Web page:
The Collegium Papers are the essays contributed to a printed volume by the members of each year’s “Collegium” of the Giornate del Cinema Muto (the Pordenone Silent Film Festival). The criterion for the papers is that they could only have been written thanks to the experience of the festival – either from the films shown in the various historical retrospective, or from meetings with the leading historians, archivists, collectors and enthusiasts who recularly attend the festival.
A fascinating characteristic of the Collegium Papers – of which the 2006 collection is the seventh – is that each year’s anthology is quite different in character from the rest. The factors that condition this variety are obvious – a different group of people, establishing (or not establishing) different inter-relationships; different qualities of stimulation from the festival programme; the extent (or absence) of preliminary group discussion on content and approach. The 2004-5 edition mostly consists of cool, objective research: without exaggeration we asserted that the group of essays on Dziga Vertov instantly merit a place in the essential Vertov literature.
In contrast the majority of the 2006 essays are much more subjective and reflective – personal impressions of first encounters with the Giornate experience. This may give them a more ephemeral quality – but that in itself has its value in capturing the spirit and preoccupations of a particular historical moment. In the essays in the sections “Conservation” and “Presentation” there is a significant confluence of concerns. The Collegians, as new initiates in the silent film community, have sensed and absorbed the overwhelming anxieties that currently preoccupy archivists and everyone else concerned with film history and culture and with the arts in general: the opportunities and peril of the digital onrush; the ethics of culture in societies overtaken by monetarism. Their impressions and views may not be imbued with years of knowledge and experience, but they are often invigorating with their fresh, unprejudiced, original responses to problems that have become too familiar to the rest of us. Above all, they are concerned. Sacile has made its impression.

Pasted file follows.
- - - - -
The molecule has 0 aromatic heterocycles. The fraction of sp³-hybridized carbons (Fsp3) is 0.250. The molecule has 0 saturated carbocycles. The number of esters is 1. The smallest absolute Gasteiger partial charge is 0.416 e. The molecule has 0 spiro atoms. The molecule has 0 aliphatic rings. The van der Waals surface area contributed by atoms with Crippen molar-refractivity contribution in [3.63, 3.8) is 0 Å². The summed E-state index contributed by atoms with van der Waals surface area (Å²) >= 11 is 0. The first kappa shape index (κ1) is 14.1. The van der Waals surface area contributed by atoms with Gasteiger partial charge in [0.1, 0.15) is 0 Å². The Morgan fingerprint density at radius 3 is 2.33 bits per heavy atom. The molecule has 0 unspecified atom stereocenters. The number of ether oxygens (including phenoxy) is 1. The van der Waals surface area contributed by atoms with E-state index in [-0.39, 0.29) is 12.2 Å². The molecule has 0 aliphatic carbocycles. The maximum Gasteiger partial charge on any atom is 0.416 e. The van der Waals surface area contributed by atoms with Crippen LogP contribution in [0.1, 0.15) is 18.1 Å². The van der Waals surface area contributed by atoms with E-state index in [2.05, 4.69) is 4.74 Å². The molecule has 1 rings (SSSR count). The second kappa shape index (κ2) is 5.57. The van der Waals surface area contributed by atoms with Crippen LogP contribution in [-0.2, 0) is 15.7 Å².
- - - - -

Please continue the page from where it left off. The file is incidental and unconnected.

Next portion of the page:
There are other, more specific reactions to the programme, ranging from Ramin Sadegh Khajani’s fascinating dissertation on one of the “outsider” films of the 2005 festival, whose exceptional interest might otherwise have been overlooked, to Özcan Süzer’s poetic, moving and revealing “Talking to a Ghost”. But we sincerely commend the whole collection – as a good read and a revelation of new minds at work on old concerns.
For more information about the Collegium, and how to apply for a place in this year’s edition, see here (the information given there has not been updated, but the conditions for application for the 2007 Collegium remain the same as for 2006).